The association of private hospitals (Pasin) announced on Saturday that joining the proposed National Health Scheme (Gesy) would be like “jumping into the abyss”, after the group’s spokesman, who had said they were ready to enter into dialogue with the government for their participation in the scheme, resigned on Friday.
Pasin, in a written announcement, said that its members would not join “an incomplete health system without sufficient studies and documentation, and which will degrade instead of upgrading the quality of the services provided.” Gesy, the group said, was “imminently threatening” the viability of private hospitals.
It said that it has yet to receive the data it has repeatedly requested from the Health Insurance Organisation (HIO) which would answer to “reasonable questions from its members, to ensure the continued provision of quality health services to patients.” HIO is tasked with managing Gesy.
“Basically, Pasin members are being asked to take a leap into the abyss by their participation in this Gesy,” the group said.
The group had announced last week it would interrupt its dialogue with HIO, but its spokesman, Dr Achilelas Perdios, told media on Friday that they were now ready to enter into consultations with the authority.
But Perdios’ statements did not find other Pasin members in agreement, leading to his resignation.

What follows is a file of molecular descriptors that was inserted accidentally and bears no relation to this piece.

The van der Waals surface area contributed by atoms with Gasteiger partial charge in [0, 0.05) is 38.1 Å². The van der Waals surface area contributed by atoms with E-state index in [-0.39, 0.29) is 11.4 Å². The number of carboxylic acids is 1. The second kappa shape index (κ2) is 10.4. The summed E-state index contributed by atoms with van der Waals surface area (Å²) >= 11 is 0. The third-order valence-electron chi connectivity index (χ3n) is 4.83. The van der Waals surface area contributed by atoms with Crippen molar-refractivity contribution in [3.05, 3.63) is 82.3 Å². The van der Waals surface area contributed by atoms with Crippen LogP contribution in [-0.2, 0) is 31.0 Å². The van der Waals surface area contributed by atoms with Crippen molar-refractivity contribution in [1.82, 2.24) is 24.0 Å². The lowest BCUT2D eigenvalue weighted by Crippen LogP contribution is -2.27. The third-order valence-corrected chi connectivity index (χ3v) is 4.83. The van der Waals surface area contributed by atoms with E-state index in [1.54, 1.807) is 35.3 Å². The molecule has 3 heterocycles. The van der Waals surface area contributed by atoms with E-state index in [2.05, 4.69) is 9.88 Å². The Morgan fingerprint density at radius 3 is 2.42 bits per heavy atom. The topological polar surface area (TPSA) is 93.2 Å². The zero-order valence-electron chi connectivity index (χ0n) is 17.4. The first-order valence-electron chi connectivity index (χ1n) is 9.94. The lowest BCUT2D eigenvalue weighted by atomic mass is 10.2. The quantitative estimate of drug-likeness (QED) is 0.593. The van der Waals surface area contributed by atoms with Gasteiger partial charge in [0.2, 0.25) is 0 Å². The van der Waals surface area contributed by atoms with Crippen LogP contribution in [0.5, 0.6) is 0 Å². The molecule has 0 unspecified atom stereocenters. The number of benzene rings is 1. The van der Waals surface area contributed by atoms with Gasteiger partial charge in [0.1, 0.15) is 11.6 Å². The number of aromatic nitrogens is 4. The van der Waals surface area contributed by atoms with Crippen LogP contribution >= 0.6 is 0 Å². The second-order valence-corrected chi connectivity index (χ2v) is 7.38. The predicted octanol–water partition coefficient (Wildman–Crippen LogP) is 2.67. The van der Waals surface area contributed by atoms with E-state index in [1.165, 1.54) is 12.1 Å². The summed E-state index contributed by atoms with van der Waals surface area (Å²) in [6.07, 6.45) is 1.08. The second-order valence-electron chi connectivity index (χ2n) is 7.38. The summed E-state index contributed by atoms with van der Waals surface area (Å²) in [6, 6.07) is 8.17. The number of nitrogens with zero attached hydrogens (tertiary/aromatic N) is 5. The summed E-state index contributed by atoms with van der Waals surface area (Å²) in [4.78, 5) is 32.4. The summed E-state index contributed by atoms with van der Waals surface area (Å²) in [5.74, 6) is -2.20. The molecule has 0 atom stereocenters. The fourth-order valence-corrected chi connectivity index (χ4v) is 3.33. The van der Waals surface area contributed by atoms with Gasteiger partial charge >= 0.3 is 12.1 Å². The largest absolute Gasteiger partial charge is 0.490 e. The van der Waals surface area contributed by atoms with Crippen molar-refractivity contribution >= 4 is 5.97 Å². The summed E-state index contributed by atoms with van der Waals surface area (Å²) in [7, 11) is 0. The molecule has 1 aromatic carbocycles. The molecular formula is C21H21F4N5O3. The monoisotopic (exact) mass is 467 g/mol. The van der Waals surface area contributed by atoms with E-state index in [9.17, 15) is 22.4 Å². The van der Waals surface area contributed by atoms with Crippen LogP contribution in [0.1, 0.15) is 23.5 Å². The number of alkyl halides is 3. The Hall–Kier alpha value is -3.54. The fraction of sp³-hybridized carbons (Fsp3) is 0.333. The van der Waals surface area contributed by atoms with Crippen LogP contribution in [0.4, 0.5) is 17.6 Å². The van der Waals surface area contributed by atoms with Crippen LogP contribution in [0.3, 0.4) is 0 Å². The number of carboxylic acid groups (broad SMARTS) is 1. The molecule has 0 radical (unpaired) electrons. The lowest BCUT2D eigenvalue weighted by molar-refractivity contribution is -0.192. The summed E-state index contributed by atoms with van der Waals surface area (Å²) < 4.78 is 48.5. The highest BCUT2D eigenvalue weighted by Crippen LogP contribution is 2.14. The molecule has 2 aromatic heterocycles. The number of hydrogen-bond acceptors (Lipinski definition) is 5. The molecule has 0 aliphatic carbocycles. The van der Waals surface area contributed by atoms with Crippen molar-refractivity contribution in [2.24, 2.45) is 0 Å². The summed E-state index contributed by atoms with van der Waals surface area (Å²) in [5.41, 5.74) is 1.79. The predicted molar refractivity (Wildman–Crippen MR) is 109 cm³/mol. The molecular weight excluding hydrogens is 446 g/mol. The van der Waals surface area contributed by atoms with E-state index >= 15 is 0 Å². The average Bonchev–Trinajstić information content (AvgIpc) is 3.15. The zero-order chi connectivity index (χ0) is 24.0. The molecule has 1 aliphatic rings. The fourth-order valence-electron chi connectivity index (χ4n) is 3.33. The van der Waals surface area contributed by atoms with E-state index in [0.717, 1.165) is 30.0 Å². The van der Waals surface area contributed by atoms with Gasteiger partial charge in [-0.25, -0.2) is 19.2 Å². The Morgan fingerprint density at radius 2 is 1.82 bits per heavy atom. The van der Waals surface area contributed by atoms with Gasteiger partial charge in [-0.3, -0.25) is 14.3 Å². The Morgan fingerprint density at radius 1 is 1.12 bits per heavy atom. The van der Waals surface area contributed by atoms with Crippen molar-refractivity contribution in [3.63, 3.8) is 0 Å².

Perdios told state broadcaster CyBC on Saturday that he cannot make negative statements against Gesy before he has in front of him all the details that the group has requested from the HIO.
Some private hospitals do not agree with the philosophy of the scheme, he said, and they have to come out and say it.
Perdios said that, without dialogue, it would not be possible to move things forward.
The new, temporary spokesman of Pasin, Marinos Soteriou, told CyBC that the scheme favours state hospitals at the expense of quality healthcare services but also healthy competition.
Soteriou said that the scheme was incomplete and problematic while it grants “superpowers” to HIO.
Despite the group’s stance, the Limassol-based German Oncology Centre said this week it would like to join Gesy, following the announcement last week of the Mediterranean Hospital of Cyprus in the same district that it was backing the scheme.
Pasin’s latest announcement follows that of the medical association that urged its members on Friday not to join Gesy, citing the refusal of the government to allow them the flexibility of being able to enter into private practice within Gesy, and increasing the budget of the scheme.
Health Minister, Constantinos Ioannou, said that in the event not enough doctors express interest in joining Gesy, the HIO was working on a contingency plan, which is to be presented to him next week.
Following speculations that this would include bringing in doctors from Greece, CyMA’s deputy head, Marios Karaiskakis, warned that the association has the authority not to grant licences for medical practice if it deems that this would threaten the local physicians.
“In other words, are they telling us they would bring in strike-breakers?” Karaiskakis told Alpha TV on Friday.